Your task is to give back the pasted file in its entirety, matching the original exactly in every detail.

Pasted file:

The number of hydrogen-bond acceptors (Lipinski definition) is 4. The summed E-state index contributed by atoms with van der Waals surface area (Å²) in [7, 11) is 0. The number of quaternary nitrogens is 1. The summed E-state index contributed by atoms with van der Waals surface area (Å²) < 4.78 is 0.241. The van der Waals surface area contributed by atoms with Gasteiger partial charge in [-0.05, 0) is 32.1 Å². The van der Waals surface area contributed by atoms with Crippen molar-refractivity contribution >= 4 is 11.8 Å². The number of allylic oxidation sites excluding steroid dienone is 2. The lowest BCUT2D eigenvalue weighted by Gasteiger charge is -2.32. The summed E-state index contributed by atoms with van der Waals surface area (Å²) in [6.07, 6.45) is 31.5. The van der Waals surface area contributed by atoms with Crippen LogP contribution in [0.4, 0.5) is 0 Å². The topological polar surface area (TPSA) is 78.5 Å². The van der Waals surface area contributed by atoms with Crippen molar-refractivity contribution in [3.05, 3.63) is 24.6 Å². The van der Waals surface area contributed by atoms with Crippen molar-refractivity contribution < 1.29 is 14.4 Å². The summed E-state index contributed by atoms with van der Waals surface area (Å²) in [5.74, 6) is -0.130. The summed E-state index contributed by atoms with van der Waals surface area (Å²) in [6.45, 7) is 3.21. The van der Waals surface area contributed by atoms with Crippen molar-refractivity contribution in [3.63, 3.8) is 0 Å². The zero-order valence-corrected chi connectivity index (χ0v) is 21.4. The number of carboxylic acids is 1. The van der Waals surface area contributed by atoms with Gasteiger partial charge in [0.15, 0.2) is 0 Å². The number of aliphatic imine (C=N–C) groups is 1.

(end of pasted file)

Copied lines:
The number of hydrogen-bond acceptors (Lipinski definition) is 4. The summed E-state index contributed by atoms with van der Waals surface area (Å²) in [7, 11) is 0. The number of quaternary nitrogens is 1. The summed E-state index contributed by atoms with van der Waals surface area (Å²) < 4.78 is 0.241. The van der Waals surface area contributed by atoms with Gasteiger partial charge in [-0.05, 0) is 32.1 Å². The van der Waals surface area contributed by atoms with Crippen molar-refractivity contribution >= 4 is 11.8 Å². The number of allylic oxidation sites excluding steroid dienone is 2. The lowest BCUT2D eigenvalue weighted by Gasteiger charge is -2.32. The summed E-state index contributed by atoms with van der Waals surface area (Å²) in [6.07, 6.45) is 31.5. The van der Waals surface area contributed by atoms with Crippen LogP contribution in [0.4, 0.5) is 0 Å². The topological polar surface area (TPSA) is 78.5 Å². The van der Waals surface area contributed by atoms with Crippen molar-refractivity contribution in [3.05, 3.63) is 24.6 Å². The van der Waals surface area contributed by atoms with Crippen molar-refractivity contribution < 1.29 is 14.4 Å². The summed E-state index contributed by atoms with van der Waals surface area (Å²) in [5.74, 6) is -0.130. The summed E-state index contributed by atoms with van der Waals surface area (Å²) in [6.45, 7) is 3.21. The van der Waals surface area contributed by atoms with Crippen molar-refractivity contribution in [3.63, 3.8) is 0 Å². The zero-order valence-corrected chi connectivity index (χ0v) is 21.4. The number of carboxylic acids is 1. The van der Waals surface area contributed by atoms with Gasteiger partial charge in [0.15, 0.2) is 0 Å². The number of aliphatic imine (C=N–C) groups is 1.